The liberal arts, once centered on Western civilization, have been successfully “de-centered.” Their unified purpose these days is the need to alienate students from American ideals. As a New York Times columnist enthusiastically put it, “Education means enlightening our children’s minds with the uncensored scientific and artistic truth of the world. If that means making our own sons and daughters strangers to us, then so be it.”
The making of strangers–estrangement–requires more than a gleeful toboggan run down the slippery slope of a postmodern curriculum. It also requires shaping students’ social attitudes, behavior, and ethics–in a word, their character. Liberal arts education used to embrace character formation as a way of preparing students to be leaders in American civic life. This meant fostering self-restraint, commitment to national ideals, hard work, a willingness to sacrifice, and nobility of spirit. The effort sometimes failed, but the liberal arts played an outsized role in preparing many generations of Americans to rise to the challenge of making our instruments of self-government work.
All of this has become excess baggage for today’s liberal arts college. The emphasis on “estrangement” is in play in this context as well. Bowdoin, though it has no required academic courses, requires new students to sit through a 45-minute play that propagandizes in favor of sexual experimentation governed by only one consideration: mutual consent. The college favors becoming a “citizen of the world” over consideration of American citizenship. Multiculturalism, verging on worship of the exotic, saturates extracurricular life. Freedom of expression bows down to political correctness. The campus is hostile to traditional religion. Bowdoin students are overscheduled with activities but spend roughly half the time studying outside class–sixteen hours per week on average–than students did forty years ago.
The loss of the older liberal arts tradition is grievous. That loss deprives students, even if they don’t know it, of the better part of their education, and deprives the nation of a class of men and women suited by knowledge and temper to lead our country.
The growing disaffection of Americans with what is now (falsely) called liberal arts education, however, should be welcomed and encouraged. Let the snow melt away from that toboggan slope. In its decline lies the possibility of a renaissance of real learning. The marketplace will supply practical training; and after a painful transition, colleges will rediscover the real terrain of the liberal arts.
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Peter Lawler, Berry College
If liberal education has been defeated, it’s because capitalism has won. And if that’s true, we conservatives have to come to realize that capitalism unbounded can be as unfriendly to the truth about human liberty and dignity as collectivism was. We’re going to have to become more aggressive about thinking outside the individualism vs. collectivism box.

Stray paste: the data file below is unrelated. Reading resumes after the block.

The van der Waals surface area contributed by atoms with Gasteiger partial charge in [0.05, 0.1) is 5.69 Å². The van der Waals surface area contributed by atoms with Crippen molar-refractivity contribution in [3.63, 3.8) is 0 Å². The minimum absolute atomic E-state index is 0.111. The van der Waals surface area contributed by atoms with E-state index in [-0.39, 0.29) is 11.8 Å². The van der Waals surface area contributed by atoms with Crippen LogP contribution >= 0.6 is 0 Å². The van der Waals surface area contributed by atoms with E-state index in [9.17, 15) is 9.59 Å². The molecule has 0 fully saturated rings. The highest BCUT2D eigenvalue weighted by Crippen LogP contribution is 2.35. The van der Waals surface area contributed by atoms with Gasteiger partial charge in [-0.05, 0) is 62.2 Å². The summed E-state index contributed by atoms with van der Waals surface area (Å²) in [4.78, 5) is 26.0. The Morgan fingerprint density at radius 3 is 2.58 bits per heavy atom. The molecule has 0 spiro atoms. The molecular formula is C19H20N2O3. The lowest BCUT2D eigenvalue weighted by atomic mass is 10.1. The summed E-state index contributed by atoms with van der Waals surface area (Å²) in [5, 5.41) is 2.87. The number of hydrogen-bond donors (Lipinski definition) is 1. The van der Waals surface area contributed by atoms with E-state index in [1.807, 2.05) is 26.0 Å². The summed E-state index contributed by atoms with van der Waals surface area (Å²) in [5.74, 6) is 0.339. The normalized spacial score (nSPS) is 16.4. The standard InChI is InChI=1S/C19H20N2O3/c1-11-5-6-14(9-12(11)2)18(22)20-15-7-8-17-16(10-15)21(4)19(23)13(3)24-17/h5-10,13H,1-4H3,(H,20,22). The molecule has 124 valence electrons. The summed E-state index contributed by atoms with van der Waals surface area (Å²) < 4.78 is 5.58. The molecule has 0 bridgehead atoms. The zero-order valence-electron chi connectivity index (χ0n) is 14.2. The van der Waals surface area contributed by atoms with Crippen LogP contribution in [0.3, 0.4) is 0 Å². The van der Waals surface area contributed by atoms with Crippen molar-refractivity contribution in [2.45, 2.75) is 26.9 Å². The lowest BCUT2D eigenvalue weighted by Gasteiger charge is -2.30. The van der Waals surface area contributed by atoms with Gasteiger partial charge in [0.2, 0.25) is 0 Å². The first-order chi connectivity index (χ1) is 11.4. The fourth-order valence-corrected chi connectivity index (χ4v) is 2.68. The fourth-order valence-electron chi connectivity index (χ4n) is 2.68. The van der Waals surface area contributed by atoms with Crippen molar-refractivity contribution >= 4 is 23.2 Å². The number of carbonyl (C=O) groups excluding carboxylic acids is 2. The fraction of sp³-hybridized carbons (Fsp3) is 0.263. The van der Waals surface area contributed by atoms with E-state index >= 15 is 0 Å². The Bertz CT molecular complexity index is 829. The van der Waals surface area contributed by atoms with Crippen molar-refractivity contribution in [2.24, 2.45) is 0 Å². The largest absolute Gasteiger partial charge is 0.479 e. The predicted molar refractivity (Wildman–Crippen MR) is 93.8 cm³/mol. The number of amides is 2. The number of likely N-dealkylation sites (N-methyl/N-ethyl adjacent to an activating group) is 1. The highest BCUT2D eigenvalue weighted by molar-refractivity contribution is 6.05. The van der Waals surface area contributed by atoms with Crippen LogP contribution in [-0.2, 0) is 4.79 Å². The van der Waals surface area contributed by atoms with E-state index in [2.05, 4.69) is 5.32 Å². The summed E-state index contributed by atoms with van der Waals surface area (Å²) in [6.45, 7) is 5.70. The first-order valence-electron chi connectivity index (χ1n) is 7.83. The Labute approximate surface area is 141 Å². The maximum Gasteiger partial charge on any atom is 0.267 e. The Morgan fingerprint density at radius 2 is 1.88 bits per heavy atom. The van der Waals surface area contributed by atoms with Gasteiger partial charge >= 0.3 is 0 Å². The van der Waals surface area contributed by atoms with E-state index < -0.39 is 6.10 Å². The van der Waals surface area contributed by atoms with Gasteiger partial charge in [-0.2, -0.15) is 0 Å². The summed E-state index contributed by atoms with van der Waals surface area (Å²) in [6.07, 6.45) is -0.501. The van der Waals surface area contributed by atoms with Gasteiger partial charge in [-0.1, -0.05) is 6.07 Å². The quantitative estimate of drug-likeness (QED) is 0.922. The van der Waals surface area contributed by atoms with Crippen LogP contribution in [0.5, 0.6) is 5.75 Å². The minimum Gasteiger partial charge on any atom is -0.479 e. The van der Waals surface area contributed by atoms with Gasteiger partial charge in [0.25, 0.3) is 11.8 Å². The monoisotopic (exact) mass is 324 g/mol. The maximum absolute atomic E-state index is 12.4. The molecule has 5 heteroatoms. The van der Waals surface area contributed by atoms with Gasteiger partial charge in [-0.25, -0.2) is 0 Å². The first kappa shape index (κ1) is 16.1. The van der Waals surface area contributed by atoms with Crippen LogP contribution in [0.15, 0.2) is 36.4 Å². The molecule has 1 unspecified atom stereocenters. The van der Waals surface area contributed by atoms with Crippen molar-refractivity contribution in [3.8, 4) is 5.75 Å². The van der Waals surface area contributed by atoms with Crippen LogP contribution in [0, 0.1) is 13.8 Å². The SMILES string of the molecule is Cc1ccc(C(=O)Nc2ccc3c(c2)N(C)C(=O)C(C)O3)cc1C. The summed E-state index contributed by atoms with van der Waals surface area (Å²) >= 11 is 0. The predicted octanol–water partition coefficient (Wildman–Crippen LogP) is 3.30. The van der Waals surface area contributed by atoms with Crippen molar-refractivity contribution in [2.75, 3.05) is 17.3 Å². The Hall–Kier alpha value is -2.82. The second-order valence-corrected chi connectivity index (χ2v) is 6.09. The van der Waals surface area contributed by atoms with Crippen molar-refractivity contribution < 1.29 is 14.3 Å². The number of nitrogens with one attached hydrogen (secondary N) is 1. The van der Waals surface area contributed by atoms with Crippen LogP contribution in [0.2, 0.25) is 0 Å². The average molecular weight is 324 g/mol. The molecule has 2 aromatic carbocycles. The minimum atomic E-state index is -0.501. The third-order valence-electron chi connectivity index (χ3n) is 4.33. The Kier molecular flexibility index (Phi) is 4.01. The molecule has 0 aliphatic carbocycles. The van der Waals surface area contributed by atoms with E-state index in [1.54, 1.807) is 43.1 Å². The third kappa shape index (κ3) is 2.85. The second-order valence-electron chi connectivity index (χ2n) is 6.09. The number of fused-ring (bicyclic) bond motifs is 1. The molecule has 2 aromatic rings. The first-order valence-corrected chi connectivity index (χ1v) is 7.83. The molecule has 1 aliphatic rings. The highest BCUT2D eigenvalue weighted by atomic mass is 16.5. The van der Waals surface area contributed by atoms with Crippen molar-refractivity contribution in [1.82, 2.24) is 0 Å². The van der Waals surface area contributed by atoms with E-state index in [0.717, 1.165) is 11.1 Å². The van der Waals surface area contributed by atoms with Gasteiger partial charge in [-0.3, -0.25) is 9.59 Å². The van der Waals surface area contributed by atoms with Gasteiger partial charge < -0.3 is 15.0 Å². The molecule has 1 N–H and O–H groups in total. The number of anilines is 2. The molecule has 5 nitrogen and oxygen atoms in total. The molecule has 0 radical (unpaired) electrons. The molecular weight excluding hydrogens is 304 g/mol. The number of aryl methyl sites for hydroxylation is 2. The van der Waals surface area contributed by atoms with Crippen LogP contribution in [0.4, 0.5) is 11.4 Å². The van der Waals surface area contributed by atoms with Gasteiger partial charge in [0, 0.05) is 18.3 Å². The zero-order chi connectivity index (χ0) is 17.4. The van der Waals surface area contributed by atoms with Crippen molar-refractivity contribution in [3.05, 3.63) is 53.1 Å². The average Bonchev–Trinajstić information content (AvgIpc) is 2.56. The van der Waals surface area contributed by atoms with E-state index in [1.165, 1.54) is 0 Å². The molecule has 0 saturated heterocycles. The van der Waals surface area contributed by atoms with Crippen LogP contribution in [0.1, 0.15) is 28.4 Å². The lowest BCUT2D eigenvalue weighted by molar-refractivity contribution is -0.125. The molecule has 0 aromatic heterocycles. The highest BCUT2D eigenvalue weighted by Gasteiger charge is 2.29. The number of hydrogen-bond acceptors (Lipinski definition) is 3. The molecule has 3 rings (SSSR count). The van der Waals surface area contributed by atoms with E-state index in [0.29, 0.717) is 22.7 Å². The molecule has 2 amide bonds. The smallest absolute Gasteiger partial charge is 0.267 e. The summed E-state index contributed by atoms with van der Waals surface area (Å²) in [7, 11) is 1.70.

According to the libertarian/capitalist critique (see Glenn Reynolds and Tyler Cowen), the arguments for liberal education are founded in aristocratic prejudices. From this view, liberal education favored manners over the productivity of individuals. To these critics, education must now be all about acquiring and marketing flexible skills to a dynamic market.
There’s a downside, Cowen admits. A free and cosmopolitan people–one that has properly absorbed the relativistic degradation of liberal education–will care about consuming, not producing, culture. Despite all our money and technology, we’re stuck with just enjoying Gothic cathedrals or pyramids. We’re stuck with being unable to generate such outstanding cultural artifacts for ourselves. We don’t live in any particular culture; we’re producers and consumers–and so we’re tourists–deep down.
If you think about it, what the destruction of liberal education presupposes is that everything we are as persons can be expressed in terms of production and commodification. We’re not really citizens or creatures or even parents or children; we’re not really part of a particular people with customs and conventions inhabiting a particular part of the world.
The way back for liberal education is to begin by saying loudly and proudly that the capitalist or libertarian argument that outs liberal education as an illusion is itself based upon the illusion that free and relational persons born to love and die could possibly flourish in a post-political, post-cultural, post-religious, post-familial, and even post-biological environment.
4 thoughts on “The Liberal Arts Are in Trouble–Should We Celebrate?: Part 2”
Alas, Jonathan, students vote with their feet only in a limited way. There are those pesky graduation requirements. Typically set by those who never had to meet a payroll.
Restriction of competition is not indicated by number of firms in a market, but by entry conditions.
Dismalist — I can understand how someone who frequents this website might be reluctant to blame it on the capitalist/market system, and would like to blame it on state regulation/government intervention/funding — but I think there is at least a large kernel of truth in what Lawler says. The students have been voting with their feet — in the academic marketplace — for what some of us think are the degradations in the humanities. It is not as if the faculty have been going off in one direction and the students in another. Sure, the humanities may be suffering a decline in enrollment — actually, I think this is greatly exaggerated, often by administrators with their own agendas — but that doesn’t mean that if the school started going back to traditional humanistic students, that they’d get a big re-influx of students. I think they’d be even worse off.
As for the universities being or not being in a competitive market — I think with thousands of colleges, they are more competitive than most private industries. And a lot of those private industries, associated with profit-making corporations, are at least as dependent on the federal government as is higher education.
The last comment about capitalism seems the opposite of the truth: The humanities have become a sewer precisely at universities, which are shielded from new competition by state regulation and are the recipients of direct and indirect federal money.
I guess we’ll just have to make do with the Hubble Space Telescope pictures and stuff like the recent BICEP2 experiment — you know, the one where they detected the gravitational wave tsunami from the inflationary epoch of the Big Bang (as observed by its signature on the polarization of the microwave background radiation) — even if we don’t have a clue what it’s really all about!